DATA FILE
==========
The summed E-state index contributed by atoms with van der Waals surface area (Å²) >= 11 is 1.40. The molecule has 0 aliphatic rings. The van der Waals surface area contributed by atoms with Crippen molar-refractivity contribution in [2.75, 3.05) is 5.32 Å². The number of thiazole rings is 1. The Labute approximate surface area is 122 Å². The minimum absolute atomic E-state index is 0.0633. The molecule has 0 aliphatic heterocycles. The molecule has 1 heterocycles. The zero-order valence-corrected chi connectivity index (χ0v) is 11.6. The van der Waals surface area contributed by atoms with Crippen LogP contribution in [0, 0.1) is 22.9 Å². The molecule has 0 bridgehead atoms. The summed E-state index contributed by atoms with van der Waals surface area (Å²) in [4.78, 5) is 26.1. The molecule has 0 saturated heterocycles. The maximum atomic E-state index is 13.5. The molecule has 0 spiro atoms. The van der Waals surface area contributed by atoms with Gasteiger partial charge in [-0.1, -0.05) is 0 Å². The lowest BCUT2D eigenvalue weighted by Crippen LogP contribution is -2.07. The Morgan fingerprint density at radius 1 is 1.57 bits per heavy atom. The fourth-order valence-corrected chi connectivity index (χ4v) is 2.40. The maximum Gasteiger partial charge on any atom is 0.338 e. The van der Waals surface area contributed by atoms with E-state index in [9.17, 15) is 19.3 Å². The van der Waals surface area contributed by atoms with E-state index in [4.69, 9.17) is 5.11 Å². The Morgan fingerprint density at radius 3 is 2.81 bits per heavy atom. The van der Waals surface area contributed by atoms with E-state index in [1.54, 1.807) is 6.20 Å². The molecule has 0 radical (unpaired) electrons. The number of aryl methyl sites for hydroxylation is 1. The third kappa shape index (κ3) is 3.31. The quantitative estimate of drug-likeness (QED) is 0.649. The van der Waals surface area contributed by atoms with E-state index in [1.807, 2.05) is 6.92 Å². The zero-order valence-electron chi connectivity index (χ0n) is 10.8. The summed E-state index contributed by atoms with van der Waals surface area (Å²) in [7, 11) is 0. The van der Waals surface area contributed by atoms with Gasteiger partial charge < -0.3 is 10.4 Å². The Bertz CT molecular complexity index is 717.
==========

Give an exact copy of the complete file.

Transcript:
The summed E-state index contributed by atoms with van der Waals surface area (Å²) >= 11 is 1.40. The molecule has 0 aliphatic rings. The van der Waals surface area contributed by atoms with Crippen molar-refractivity contribution in [2.75, 3.05) is 5.32 Å². The number of thiazole rings is 1. The Labute approximate surface area is 122 Å². The minimum absolute atomic E-state index is 0.0633. The molecule has 0 aliphatic heterocycles. The molecule has 1 heterocycles. The zero-order valence-corrected chi connectivity index (χ0v) is 11.6. The van der Waals surface area contributed by atoms with Crippen LogP contribution in [0, 0.1) is 22.9 Å². The molecule has 0 bridgehead atoms. The summed E-state index contributed by atoms with van der Waals surface area (Å²) in [4.78, 5) is 26.1. The molecule has 0 saturated heterocycles. The maximum atomic E-state index is 13.5. The molecule has 0 spiro atoms. The van der Waals surface area contributed by atoms with Gasteiger partial charge in [-0.1, -0.05) is 0 Å². The lowest BCUT2D eigenvalue weighted by Crippen LogP contribution is -2.07. The Morgan fingerprint density at radius 1 is 1.57 bits per heavy atom. The fourth-order valence-corrected chi connectivity index (χ4v) is 2.40. The maximum Gasteiger partial charge on any atom is 0.338 e. The van der Waals surface area contributed by atoms with E-state index in [9.17, 15) is 19.3 Å². The van der Waals surface area contributed by atoms with E-state index in [4.69, 9.17) is 5.11 Å². The Morgan fingerprint density at radius 3 is 2.81 bits per heavy atom. The van der Waals surface area contributed by atoms with E-state index in [1.54, 1.807) is 6.20 Å². The molecule has 0 radical (unpaired) electrons. The number of aryl methyl sites for hydroxylation is 1. The third kappa shape index (κ3) is 3.31. The quantitative estimate of drug-likeness (QED) is 0.649. The van der Waals surface area contributed by atoms with E-state index in [1.807, 2.05) is 6.92 Å². The zero-order valence-electron chi connectivity index (χ0n) is 10.8. The summed E-state index contributed by atoms with van der Waals surface area (Å²) in [7, 11) is 0. The van der Waals surface area contributed by atoms with Gasteiger partial charge < -0.3 is 10.4 Å². The Bertz CT molecular complexity index is 717.